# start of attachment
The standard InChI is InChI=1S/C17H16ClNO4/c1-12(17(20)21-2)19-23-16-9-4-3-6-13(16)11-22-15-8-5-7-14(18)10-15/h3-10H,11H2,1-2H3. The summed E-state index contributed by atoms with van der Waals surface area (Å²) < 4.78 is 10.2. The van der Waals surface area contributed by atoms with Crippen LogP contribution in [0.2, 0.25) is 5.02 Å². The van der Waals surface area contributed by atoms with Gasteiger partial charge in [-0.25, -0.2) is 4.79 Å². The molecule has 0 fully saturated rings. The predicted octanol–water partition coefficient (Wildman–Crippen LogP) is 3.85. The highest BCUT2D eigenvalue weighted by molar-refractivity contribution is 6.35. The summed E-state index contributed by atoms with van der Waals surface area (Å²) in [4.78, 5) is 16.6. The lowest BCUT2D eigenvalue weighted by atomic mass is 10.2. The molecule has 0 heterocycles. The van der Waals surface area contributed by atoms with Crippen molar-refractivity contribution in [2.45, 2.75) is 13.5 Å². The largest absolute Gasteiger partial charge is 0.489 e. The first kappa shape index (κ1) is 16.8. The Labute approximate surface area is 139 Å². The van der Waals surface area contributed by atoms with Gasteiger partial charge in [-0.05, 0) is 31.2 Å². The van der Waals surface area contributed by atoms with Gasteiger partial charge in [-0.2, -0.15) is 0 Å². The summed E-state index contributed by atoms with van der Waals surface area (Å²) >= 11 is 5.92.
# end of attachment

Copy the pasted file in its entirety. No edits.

The standard InChI is InChI=1S/C17H16ClNO4/c1-12(17(20)21-2)19-23-16-9-4-3-6-13(16)11-22-15-8-5-7-14(18)10-15/h3-10H,11H2,1-2H3. The summed E-state index contributed by atoms with van der Waals surface area (Å²) < 4.78 is 10.2. The van der Waals surface area contributed by atoms with Crippen LogP contribution in [0.2, 0.25) is 5.02 Å². The van der Waals surface area contributed by atoms with Gasteiger partial charge in [-0.25, -0.2) is 4.79 Å². The molecule has 0 fully saturated rings. The predicted octanol–water partition coefficient (Wildman–Crippen LogP) is 3.85. The highest BCUT2D eigenvalue weighted by molar-refractivity contribution is 6.35. The summed E-state index contributed by atoms with van der Waals surface area (Å²) in [4.78, 5) is 16.6. The lowest BCUT2D eigenvalue weighted by atomic mass is 10.2. The molecule has 0 heterocycles. The van der Waals surface area contributed by atoms with Crippen molar-refractivity contribution in [2.45, 2.75) is 13.5 Å². The largest absolute Gasteiger partial charge is 0.489 e. The first kappa shape index (κ1) is 16.8. The Labute approximate surface area is 139 Å². The van der Waals surface area contributed by atoms with Gasteiger partial charge in [-0.05, 0) is 31.2 Å². The van der Waals surface area contributed by atoms with Gasteiger partial charge in [-0.2, -0.15) is 0 Å². The summed E-state index contributed by atoms with van der Waals surface area (Å²) >= 11 is 5.92.